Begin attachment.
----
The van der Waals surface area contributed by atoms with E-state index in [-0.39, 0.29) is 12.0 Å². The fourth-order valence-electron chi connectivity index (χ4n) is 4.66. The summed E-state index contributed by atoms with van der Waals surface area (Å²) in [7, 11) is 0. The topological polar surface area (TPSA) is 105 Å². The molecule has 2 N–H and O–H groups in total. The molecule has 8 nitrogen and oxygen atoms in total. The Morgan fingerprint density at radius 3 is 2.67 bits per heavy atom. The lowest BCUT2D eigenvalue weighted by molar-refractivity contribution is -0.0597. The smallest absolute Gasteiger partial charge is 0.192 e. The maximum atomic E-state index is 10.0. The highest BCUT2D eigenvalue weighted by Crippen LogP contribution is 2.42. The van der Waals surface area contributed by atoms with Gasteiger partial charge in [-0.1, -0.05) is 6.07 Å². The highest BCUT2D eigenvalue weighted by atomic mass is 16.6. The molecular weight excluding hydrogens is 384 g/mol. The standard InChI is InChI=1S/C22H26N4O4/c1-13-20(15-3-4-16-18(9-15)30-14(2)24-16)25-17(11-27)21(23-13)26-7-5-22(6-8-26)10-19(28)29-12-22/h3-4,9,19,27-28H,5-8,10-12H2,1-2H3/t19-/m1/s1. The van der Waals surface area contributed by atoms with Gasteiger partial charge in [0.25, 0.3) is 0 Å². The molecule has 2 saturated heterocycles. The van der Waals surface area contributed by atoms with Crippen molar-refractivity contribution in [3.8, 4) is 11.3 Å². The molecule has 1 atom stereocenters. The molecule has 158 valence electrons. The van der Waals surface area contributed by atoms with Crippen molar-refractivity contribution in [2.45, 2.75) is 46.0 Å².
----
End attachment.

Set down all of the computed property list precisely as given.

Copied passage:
The van der Waals surface area contributed by atoms with E-state index in [-0.39, 0.29) is 12.0 Å². The fourth-order valence-electron chi connectivity index (χ4n) is 4.66. The summed E-state index contributed by atoms with van der Waals surface area (Å²) in [7, 11) is 0. The topological polar surface area (TPSA) is 105 Å². The molecule has 2 N–H and O–H groups in total. The molecule has 8 nitrogen and oxygen atoms in total. The Morgan fingerprint density at radius 3 is 2.67 bits per heavy atom. The lowest BCUT2D eigenvalue weighted by molar-refractivity contribution is -0.0597. The smallest absolute Gasteiger partial charge is 0.192 e. The maximum atomic E-state index is 10.0. The highest BCUT2D eigenvalue weighted by Crippen LogP contribution is 2.42. The van der Waals surface area contributed by atoms with Gasteiger partial charge in [-0.1, -0.05) is 6.07 Å². The highest BCUT2D eigenvalue weighted by atomic mass is 16.6. The molecular weight excluding hydrogens is 384 g/mol. The standard InChI is InChI=1S/C22H26N4O4/c1-13-20(15-3-4-16-18(9-15)30-14(2)24-16)25-17(11-27)21(23-13)26-7-5-22(6-8-26)10-19(28)29-12-22/h3-4,9,19,27-28H,5-8,10-12H2,1-2H3/t19-/m1/s1. The van der Waals surface area contributed by atoms with Gasteiger partial charge in [0.25, 0.3) is 0 Å². The molecule has 2 saturated heterocycles. The van der Waals surface area contributed by atoms with Crippen molar-refractivity contribution in [3.8, 4) is 11.3 Å². The molecule has 1 atom stereocenters. The molecule has 158 valence electrons. The van der Waals surface area contributed by atoms with Crippen molar-refractivity contribution in [2.45, 2.75) is 46.0 Å².